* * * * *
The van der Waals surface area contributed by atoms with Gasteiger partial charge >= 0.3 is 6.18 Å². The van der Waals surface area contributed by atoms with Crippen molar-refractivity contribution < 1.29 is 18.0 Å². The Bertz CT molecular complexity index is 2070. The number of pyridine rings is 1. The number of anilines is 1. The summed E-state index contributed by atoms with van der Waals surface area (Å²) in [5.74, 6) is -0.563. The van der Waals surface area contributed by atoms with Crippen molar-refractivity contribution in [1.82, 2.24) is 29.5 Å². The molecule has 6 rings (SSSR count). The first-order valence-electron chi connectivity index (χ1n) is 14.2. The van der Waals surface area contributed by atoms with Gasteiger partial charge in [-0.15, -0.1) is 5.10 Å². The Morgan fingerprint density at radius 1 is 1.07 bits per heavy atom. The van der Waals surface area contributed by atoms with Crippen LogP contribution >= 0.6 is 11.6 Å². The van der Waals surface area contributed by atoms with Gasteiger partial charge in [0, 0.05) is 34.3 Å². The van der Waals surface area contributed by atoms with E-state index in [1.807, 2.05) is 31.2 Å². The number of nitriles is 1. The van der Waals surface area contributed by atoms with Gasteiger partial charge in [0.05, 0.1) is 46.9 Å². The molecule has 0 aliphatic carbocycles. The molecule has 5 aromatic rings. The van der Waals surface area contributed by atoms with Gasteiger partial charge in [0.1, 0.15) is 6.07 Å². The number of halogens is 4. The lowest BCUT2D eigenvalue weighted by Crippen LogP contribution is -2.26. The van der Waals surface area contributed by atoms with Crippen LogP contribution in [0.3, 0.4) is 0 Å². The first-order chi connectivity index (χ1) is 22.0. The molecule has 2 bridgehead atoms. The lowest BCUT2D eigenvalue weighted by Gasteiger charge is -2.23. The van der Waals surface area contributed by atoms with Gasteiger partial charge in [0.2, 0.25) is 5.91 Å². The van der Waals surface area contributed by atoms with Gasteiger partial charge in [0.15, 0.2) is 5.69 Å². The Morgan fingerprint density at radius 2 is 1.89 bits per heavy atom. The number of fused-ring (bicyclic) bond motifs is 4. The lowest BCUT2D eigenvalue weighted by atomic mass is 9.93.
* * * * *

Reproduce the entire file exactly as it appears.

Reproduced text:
The van der Waals surface area contributed by atoms with Gasteiger partial charge >= 0.3 is 6.18 Å². The van der Waals surface area contributed by atoms with Crippen molar-refractivity contribution < 1.29 is 18.0 Å². The Bertz CT molecular complexity index is 2070. The number of pyridine rings is 1. The number of anilines is 1. The summed E-state index contributed by atoms with van der Waals surface area (Å²) in [5.74, 6) is -0.563. The van der Waals surface area contributed by atoms with Crippen molar-refractivity contribution in [1.82, 2.24) is 29.5 Å². The molecule has 6 rings (SSSR count). The first-order valence-electron chi connectivity index (χ1n) is 14.2. The van der Waals surface area contributed by atoms with Gasteiger partial charge in [-0.15, -0.1) is 5.10 Å². The Morgan fingerprint density at radius 1 is 1.07 bits per heavy atom. The van der Waals surface area contributed by atoms with Crippen LogP contribution >= 0.6 is 11.6 Å². The van der Waals surface area contributed by atoms with Gasteiger partial charge in [0, 0.05) is 34.3 Å². The van der Waals surface area contributed by atoms with E-state index in [1.807, 2.05) is 31.2 Å². The number of nitriles is 1. The van der Waals surface area contributed by atoms with Gasteiger partial charge in [0.05, 0.1) is 46.9 Å². The molecule has 0 aliphatic carbocycles. The molecule has 5 aromatic rings. The van der Waals surface area contributed by atoms with Gasteiger partial charge in [0.1, 0.15) is 6.07 Å². The number of halogens is 4. The lowest BCUT2D eigenvalue weighted by Crippen LogP contribution is -2.26. The van der Waals surface area contributed by atoms with Crippen LogP contribution in [0.3, 0.4) is 0 Å². The first-order chi connectivity index (χ1) is 22.0. The molecule has 2 bridgehead atoms. The lowest BCUT2D eigenvalue weighted by Gasteiger charge is -2.23. The van der Waals surface area contributed by atoms with Gasteiger partial charge in [0.2, 0.25) is 5.91 Å². The van der Waals surface area contributed by atoms with Gasteiger partial charge in [0.15, 0.2) is 5.69 Å². The Morgan fingerprint density at radius 2 is 1.89 bits per heavy atom. The number of fused-ring (bicyclic) bond motifs is 4. The lowest BCUT2D eigenvalue weighted by atomic mass is 9.93.